Return to Sender is the kind of wholly misconceived thriller that begs asking precisely what its filmmakers were seeking to accomplish. Director Fouad Mikati brings pedestrian gusto to Patricia Beauchamp and Joe Gossett’s bizarro script, in which Miranda (Rosamund Pike) is raped by William (Shiloh Fernandez) and proceeds to spend the remainder of the film slowly plotting revenge against him. The basic framework is mere routine; Miranda has no specificity beyond the kind of hollow detail you’d find on her résumé, and Mikati casts a flimsy pallor over the character’s psychological torment as she methodically seduces William into believing she’s interested in starting over and, you know, forgetting about the whole rape business.
That’s where Return to Sender is most asinine; there’s no sense of its premise as either a metaphorical stance on female agency or even as a seedy embrace of its lascivious elements, which wouldn’t have been the worst direction considering the film’s hard turn into straight-up exploitation terrain once Miranda gets her man on the slab. Before the dick-slicing commences, the film dances around worthwhile topics, like real-estate hardship and gender-based, workplace ethics, but has little stance on any of it. Miranda is a nurse and dedicated baker, perfecting her icing technique when she’s not palling around with fellow nurse Nancy (Camryn Manheim) at work. An early scene displays Mikati’s potential for interesting visual choices, as a parabolic tracking shot charts a harmless conversation between the pair about Miranda’s upcoming blind date. That initial flair is unfortunately squandered in favor of soap-opera staging, with characters either isolated in shot/reverse-shot or in cut-and-paste two shot, and accompanied by Daniel Hart’s forgettable score, which dutifully connects the film’s solemn dots by literally reflecting Miranda’s emotional state at every turn. The rape sequence itself, inside Miranda’s home, is merely hacked together, edited and staged so forgettably that it reveals Mikati’s apathy for the material as a whole. In such a traumatic moment and as the anchor of Miranda’s subsequent pain, Mikati’s indifference instantly sinks the film.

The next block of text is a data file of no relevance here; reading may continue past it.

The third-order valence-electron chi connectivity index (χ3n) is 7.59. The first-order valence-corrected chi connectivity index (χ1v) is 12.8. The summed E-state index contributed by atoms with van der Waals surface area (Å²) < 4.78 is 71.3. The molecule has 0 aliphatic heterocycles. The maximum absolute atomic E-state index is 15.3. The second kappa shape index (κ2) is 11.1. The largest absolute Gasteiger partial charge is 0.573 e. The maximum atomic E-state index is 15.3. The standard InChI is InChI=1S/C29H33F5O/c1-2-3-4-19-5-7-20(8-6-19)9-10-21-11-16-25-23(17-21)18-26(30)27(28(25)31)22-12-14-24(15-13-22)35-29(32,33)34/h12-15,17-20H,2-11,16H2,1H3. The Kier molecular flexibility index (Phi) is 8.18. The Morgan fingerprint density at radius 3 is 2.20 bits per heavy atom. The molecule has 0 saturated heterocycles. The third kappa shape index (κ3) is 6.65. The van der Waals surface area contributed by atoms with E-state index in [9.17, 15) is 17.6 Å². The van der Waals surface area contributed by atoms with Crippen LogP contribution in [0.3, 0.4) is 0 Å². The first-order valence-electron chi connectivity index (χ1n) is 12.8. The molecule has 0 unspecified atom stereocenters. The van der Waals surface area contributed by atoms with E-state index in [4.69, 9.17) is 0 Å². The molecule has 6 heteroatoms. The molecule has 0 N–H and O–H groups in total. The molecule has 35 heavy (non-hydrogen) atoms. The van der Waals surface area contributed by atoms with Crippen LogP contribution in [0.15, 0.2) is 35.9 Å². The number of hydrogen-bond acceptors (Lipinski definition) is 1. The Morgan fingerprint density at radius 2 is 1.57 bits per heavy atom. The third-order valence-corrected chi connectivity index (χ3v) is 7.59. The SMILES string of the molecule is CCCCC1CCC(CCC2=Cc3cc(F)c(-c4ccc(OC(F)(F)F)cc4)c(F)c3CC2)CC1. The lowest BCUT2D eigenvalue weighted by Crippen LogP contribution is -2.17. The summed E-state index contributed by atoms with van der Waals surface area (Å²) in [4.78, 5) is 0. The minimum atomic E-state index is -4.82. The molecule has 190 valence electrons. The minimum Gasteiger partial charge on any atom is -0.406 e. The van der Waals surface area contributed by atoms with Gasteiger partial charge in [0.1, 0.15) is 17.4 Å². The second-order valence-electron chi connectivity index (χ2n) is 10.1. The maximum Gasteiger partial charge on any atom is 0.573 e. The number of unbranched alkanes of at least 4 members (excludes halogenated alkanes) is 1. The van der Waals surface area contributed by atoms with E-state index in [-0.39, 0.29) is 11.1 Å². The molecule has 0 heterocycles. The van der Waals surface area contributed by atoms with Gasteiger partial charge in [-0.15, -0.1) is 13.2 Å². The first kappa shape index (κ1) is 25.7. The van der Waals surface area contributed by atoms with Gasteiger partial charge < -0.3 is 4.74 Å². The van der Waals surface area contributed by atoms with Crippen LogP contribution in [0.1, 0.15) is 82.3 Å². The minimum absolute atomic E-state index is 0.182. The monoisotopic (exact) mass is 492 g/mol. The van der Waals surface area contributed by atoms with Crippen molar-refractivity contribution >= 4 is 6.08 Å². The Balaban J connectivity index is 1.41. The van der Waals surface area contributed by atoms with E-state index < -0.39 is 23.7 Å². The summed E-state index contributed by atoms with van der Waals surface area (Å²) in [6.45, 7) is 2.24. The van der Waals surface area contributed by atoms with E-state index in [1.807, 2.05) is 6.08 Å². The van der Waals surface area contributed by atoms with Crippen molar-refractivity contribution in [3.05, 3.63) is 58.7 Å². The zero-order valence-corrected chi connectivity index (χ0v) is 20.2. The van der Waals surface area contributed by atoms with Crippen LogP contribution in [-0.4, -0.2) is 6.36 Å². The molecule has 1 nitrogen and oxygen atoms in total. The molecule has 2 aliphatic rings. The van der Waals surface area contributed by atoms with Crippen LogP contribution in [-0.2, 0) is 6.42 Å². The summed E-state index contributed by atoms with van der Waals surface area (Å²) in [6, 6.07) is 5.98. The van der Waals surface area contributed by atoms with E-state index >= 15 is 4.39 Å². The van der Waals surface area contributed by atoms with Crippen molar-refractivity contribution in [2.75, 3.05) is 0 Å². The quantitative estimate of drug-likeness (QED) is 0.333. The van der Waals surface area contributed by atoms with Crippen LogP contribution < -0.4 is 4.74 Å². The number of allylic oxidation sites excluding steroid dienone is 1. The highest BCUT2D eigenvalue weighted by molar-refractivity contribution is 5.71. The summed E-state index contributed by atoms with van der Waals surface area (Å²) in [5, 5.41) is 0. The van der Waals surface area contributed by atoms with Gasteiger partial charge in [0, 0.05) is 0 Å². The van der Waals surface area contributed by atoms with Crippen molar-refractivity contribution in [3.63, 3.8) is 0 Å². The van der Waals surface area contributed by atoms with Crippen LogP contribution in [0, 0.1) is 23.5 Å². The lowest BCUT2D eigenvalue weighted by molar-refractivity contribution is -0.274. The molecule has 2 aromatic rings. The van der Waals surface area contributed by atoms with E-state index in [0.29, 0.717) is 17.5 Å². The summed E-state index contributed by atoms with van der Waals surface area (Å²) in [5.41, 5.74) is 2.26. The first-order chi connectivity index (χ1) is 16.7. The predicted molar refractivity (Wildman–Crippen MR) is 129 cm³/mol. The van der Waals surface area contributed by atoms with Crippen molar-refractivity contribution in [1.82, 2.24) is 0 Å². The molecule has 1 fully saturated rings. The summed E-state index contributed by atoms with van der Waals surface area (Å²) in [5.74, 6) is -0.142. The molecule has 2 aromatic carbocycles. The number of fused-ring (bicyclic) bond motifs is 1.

The hour-plus that follows flounders between banal representations of PTSD, as when Miranda can no longer hold her hands steady enough to frost a cake, and a grosser dollop of clinical misogyny that understands Miranda’s pain only as a means to falsely empower her through reciprocal violence and torment. Were the film truly interested in the idea that Miranda could not only forgive her rapist, but choose to attempt a meaningful relationship with him, Return to Sender would take its characters seriously and into a more honest, difficult direction, rather than bandying them about as foreplay before the presumed bloodbath. When Nolte barks that Miranda should consider “other options instead of having your rapist over for dinner!,” Mikati plays the beat like a deadly serious chance for reckoning, which would be fine, except there’s barely any point in which it’s made compelling or clear as to exactly what Return to Sender is supposed to be grappling with.